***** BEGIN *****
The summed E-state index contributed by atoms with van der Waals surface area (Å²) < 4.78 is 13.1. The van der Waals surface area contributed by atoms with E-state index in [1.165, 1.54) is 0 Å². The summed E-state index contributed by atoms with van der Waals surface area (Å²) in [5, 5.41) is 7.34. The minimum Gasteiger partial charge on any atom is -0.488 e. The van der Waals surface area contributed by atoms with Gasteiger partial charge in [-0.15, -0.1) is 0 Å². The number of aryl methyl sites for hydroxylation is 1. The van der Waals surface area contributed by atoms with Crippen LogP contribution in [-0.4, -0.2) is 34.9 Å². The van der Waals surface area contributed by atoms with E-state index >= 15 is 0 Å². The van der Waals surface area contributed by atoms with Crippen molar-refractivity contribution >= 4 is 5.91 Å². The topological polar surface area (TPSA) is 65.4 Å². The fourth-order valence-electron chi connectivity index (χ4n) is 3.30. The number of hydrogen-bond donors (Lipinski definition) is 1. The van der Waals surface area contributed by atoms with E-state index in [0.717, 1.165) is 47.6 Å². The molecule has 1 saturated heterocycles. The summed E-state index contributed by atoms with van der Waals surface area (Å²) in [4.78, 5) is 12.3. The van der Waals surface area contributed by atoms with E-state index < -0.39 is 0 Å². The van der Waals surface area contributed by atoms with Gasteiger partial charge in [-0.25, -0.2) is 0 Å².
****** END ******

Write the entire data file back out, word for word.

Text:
The summed E-state index contributed by atoms with van der Waals surface area (Å²) < 4.78 is 13.1. The van der Waals surface area contributed by atoms with E-state index in [1.165, 1.54) is 0 Å². The summed E-state index contributed by atoms with van der Waals surface area (Å²) in [5, 5.41) is 7.34. The minimum Gasteiger partial charge on any atom is -0.488 e. The van der Waals surface area contributed by atoms with Gasteiger partial charge in [-0.15, -0.1) is 0 Å². The number of aryl methyl sites for hydroxylation is 1. The van der Waals surface area contributed by atoms with Crippen LogP contribution in [-0.4, -0.2) is 34.9 Å². The van der Waals surface area contributed by atoms with E-state index >= 15 is 0 Å². The van der Waals surface area contributed by atoms with Crippen molar-refractivity contribution >= 4 is 5.91 Å². The topological polar surface area (TPSA) is 65.4 Å². The fourth-order valence-electron chi connectivity index (χ4n) is 3.30. The number of hydrogen-bond donors (Lipinski definition) is 1. The van der Waals surface area contributed by atoms with E-state index in [0.717, 1.165) is 47.6 Å². The molecule has 1 saturated heterocycles. The summed E-state index contributed by atoms with van der Waals surface area (Å²) in [4.78, 5) is 12.3. The van der Waals surface area contributed by atoms with E-state index < -0.39 is 0 Å². The van der Waals surface area contributed by atoms with Gasteiger partial charge in [-0.25, -0.2) is 0 Å².